Liquor import ban leaves Nepal’s hospitality industry in a bad mood
The three-month ban on importing alcohol, which aims to save foreign currency, has left Nepal’s hospitality industry in a bad mood.
Tourism is one of the country’s biggest foreign currency earners, and hoteliers say without imported beverages, the MICE segment – which stands for meetings, incentives, conferences and exhibitions – will fall flat.
MICE is a big part of hotel business, even at the best of times, and it has become particularly important in the current situation where the tourism industry is trying to regain its footing after the Covid disaster, insiders say.
Alarmed by the rapid depletion of the country’s foreign exchange reserves due to surging imports, the government on April 26 banned the import of 10 types of goods it designated as luxury items.
Alcohols (excluding raw materials), cigarettes and tobacco products are among the 10 products under embargo. The ban, which was originally scheduled to last until July 16, has been extended until the end of August.
“This is a negative move, at least for the hospitality industry,” Shreejana Rana, chairperson of the Hotel Association of Nepal, told the Post.
“If we are open to the world, we have to respond to demand. We all know that tourists demand alcoholic beverages. They have their own choices. And if we can’t give them what they want, that will send a negative message.
According to her, the government should exempt hotels and restaurants by developing a certain mechanism.
“Otherwise, this decision could ruin the industry,” she said.
According to hoteliers, alcohol sales account for 15% of upscale hotel revenue. Demand swells at weddings and large events, which have emerged as a lifeline for many hotels as tourist arrivals are still in the doldrums.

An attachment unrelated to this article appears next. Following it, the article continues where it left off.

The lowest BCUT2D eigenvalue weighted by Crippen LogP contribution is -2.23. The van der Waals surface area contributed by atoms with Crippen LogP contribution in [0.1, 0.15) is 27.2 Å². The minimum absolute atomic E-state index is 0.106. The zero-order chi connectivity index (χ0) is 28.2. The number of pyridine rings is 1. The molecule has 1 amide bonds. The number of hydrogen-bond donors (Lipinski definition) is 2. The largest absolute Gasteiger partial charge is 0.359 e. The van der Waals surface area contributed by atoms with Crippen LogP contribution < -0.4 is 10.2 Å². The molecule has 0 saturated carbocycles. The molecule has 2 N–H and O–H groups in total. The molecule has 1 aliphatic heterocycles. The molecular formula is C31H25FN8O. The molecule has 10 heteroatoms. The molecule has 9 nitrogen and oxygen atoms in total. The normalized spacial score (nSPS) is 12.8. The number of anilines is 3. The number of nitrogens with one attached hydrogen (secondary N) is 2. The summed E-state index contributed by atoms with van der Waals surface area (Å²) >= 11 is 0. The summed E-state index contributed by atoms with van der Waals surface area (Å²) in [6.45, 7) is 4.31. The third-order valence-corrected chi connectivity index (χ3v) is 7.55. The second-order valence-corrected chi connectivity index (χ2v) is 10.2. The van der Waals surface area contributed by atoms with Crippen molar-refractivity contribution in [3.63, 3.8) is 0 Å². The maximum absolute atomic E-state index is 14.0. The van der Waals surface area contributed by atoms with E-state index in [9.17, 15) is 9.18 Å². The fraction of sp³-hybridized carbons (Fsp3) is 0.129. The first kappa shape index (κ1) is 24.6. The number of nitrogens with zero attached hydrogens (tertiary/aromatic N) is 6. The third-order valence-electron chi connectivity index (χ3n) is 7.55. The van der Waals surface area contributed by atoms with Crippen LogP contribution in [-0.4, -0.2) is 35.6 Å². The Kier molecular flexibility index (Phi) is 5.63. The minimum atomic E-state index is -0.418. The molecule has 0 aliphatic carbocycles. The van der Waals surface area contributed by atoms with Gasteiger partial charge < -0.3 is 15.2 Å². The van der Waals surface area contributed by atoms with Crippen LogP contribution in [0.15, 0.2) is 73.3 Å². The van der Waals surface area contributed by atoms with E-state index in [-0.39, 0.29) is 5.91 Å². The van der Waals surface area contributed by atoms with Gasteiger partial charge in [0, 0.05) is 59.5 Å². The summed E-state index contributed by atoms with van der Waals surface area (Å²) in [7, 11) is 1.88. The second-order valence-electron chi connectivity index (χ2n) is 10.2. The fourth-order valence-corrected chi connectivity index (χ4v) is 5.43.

Varun Talwar, general manager of the five-star Hyatt Place Kathmandu, said the ban on importing international alcoholic products had made them more expensive.
“Due to the shortage of supply, prices will obviously increase. If this move is prolonged, it will have a significant impact on the hospitality industry in the near future,” he said.
In Nepal, a large number of Indian tourists, who currently account for 40% of total arrivals, consume international brands, according to hoteliers and tourism industry insiders.
The Alcohol Importers Association of Nepal said in a statement on Tuesday that hotels, restaurants and bars would lose significant revenue due to the alcohol import ban. He said the extension of the ban had raised questions about the sustainability of luxury properties.
Travel and tourism businesses, which accounted for around 8% of the country’s gross domestic product and provided more than 1.05 million jobs directly and indirectly in pre-Covid days, were the hardest hit after entering travel restrictions came into force at the end of March 2020 after the pandemic hit the country.
On September 23, 2021, Nepal dropped the seven-day quarantine requirement and resumed issuing visas on arrival to all vaccinated foreign travelers in a bid to revive its virus-ravaged tourism industry.
Travel restrictions and an economic downturn triggered by the Covid-19 pandemic have given Nepal’s luxury hotels a boost, decimating revenues and profits, and the stunned hospitality industry is still struggling to recover despite huge losses.
Nepal welcomed 1.19 million tourists in 2019.